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Allergy shots aim to make a nature-lover out of Ramos

WORTHINGTON -- You know those ads for allergy medications that show smiling women with flowing hair skipping merrily through sunlit fields of sweet grass and flowers while butterflies flit about?Ashley Ramos was not the model for them."No, I don'...

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Ashley Ramos (Tim Middagh/Daily Globe)

WORTHINGTON - You know those ads for allergy medications that show smiling women with flowing hair skipping merrily through sunlit fields of sweet grass and flowers while butterflies flit about?
Ashley Ramos was not the model for them.
“No, I don’t like running through the weeds with the butterflies,” laughed Ramos. “That’s not fun for me.
“I’m more like that ad for Mucinex, where the person’s head is just one giant stuffed-up nose - that’s what I feel like a lot of the time.”
At least until recently, when Ramos, who had been plagued with allergic reactions to just about anything - cleaning products, grass, perfumes, leaves - for most of her life decided she was miserable enough to seek out a more effective, long-lasting remedy.
“I’ve had allergies since I was very young, but they seemed to get worse after I had my kids,” said Ramos, who has lived in Worthington for 16 years. She and her husband, Luis Enrique Ramos, have two young children, son Phineaus, 6, and daughter Phoebe, 1.
“I always seemed to have the basics - watery eyes, a runny nose, sneezing - but last year, after Phoebe was born, the medications I was taking to keep things under control didn’t seem to work anymore.”
Ramos’ symptoms progressed, accelerating from seasonal sinus infections to chronic sinus infections and bronchitis, along with asthma attacks, hives and worse.
“I was on Zyrtec for years, I have a rescue inhaler, Zyrtec D for sinus congestion - otherwise I’d get severe sinus headaches - and eye drops for my eyes, which get really puffy and watery,” she noted.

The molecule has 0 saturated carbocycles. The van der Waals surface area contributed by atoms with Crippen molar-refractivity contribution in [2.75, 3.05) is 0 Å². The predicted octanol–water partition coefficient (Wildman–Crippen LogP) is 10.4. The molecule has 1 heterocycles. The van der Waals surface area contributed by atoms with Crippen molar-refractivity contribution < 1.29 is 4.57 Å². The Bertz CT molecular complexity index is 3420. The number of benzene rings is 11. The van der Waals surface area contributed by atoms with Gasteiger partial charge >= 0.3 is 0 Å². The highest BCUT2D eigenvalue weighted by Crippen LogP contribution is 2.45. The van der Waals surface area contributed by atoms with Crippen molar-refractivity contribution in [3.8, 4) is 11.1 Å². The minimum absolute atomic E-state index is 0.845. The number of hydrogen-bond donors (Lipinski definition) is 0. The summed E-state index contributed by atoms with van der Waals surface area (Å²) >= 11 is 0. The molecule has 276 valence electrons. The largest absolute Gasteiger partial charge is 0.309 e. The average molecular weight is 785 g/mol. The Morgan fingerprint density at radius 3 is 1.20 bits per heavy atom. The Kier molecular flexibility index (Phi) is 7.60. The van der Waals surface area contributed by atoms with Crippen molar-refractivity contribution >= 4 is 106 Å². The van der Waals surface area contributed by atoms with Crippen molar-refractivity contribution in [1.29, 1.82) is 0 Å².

“I just didn’t like being outside because it made everything worse, and when the pollen is really flying and it’s windy, things are very bad,” she continued. “When I was around dogs, I started to get asthmatic symptoms, and if I was around cats, I’d get instant asthma attacks and have trouble breathing.”
In the past year, Ramos also developed an increasing allergy to mosquito bites; at one point, she ended up with a cellulitis infection on her leg when a bite there swelled grotesquely.
“It was annoying to be using eye drops, nasal spray, a decongestant and an antihistamine and still not getting any guarantee that I wouldn’t experience symptoms,” said Ramos.
Finally, frustrated by her diminishing enjoyment of the outside world and desperately wanting to take her eager children outdoors to play, Ramos scheduled an appointment with an allergist, Dr. Gregory DeSautel. DeSautel is an otolaryngologist and an allergy and immunology specialist with Sanford Ear, Nose and Throat Clinic in Sioux Falls, S.D.
“He recommended allergy shots, and I’ve been on them since last October,” said Ramos.
“They haven’t completely removed all my symptoms, but things are a lot better. I’ve noticed I’m not as allergic to dogs, for instance; I was at my sister-in-law’s house recently and was able to play with her dog without having any severe symptoms.
“Earlier this week, I even helped cut the grass without suffering an asthma attack,” she continued. “My eyes did get itchy, and I woke up the next day with a raspy voice and some congestion, but it was still better.”